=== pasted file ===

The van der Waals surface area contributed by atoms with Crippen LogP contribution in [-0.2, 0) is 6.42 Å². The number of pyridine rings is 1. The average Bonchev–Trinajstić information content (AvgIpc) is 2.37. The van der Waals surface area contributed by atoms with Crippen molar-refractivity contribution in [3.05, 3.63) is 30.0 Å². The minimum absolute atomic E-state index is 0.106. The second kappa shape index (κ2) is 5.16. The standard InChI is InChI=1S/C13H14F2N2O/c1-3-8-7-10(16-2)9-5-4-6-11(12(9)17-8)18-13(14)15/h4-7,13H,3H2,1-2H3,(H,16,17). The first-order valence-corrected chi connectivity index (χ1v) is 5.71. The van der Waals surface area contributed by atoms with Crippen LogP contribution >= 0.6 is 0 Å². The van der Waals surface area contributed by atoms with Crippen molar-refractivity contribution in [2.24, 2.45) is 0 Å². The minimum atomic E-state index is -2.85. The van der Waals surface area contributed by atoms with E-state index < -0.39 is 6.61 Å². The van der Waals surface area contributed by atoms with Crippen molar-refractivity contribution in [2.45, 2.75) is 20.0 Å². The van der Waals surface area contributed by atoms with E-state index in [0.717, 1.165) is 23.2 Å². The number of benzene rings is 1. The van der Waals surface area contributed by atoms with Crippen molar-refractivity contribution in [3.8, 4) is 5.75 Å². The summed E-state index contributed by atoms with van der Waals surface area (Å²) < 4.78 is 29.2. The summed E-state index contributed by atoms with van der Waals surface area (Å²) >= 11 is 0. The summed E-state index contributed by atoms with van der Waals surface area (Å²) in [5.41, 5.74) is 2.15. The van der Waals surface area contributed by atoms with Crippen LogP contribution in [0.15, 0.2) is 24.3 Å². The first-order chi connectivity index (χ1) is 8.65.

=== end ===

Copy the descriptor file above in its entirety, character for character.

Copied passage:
The van der Waals surface area contributed by atoms with Crippen LogP contribution in [-0.2, 0) is 6.42 Å². The number of pyridine rings is 1. The average Bonchev–Trinajstić information content (AvgIpc) is 2.37. The van der Waals surface area contributed by atoms with Crippen molar-refractivity contribution in [3.05, 3.63) is 30.0 Å². The minimum absolute atomic E-state index is 0.106. The second kappa shape index (κ2) is 5.16. The standard InChI is InChI=1S/C13H14F2N2O/c1-3-8-7-10(16-2)9-5-4-6-11(12(9)17-8)18-13(14)15/h4-7,13H,3H2,1-2H3,(H,16,17). The first-order valence-corrected chi connectivity index (χ1v) is 5.71. The van der Waals surface area contributed by atoms with Crippen LogP contribution >= 0.6 is 0 Å². The van der Waals surface area contributed by atoms with Crippen molar-refractivity contribution in [2.24, 2.45) is 0 Å². The minimum atomic E-state index is -2.85. The van der Waals surface area contributed by atoms with E-state index < -0.39 is 6.61 Å². The van der Waals surface area contributed by atoms with Crippen molar-refractivity contribution in [2.45, 2.75) is 20.0 Å². The van der Waals surface area contributed by atoms with E-state index in [0.717, 1.165) is 23.2 Å². The number of benzene rings is 1. The van der Waals surface area contributed by atoms with Crippen molar-refractivity contribution in [3.8, 4) is 5.75 Å². The summed E-state index contributed by atoms with van der Waals surface area (Å²) < 4.78 is 29.2. The summed E-state index contributed by atoms with van der Waals surface area (Å²) >= 11 is 0. The summed E-state index contributed by atoms with van der Waals surface area (Å²) in [5.41, 5.74) is 2.15. The van der Waals surface area contributed by atoms with Crippen LogP contribution in [0.15, 0.2) is 24.3 Å². The first-order chi connectivity index (χ1) is 8.65.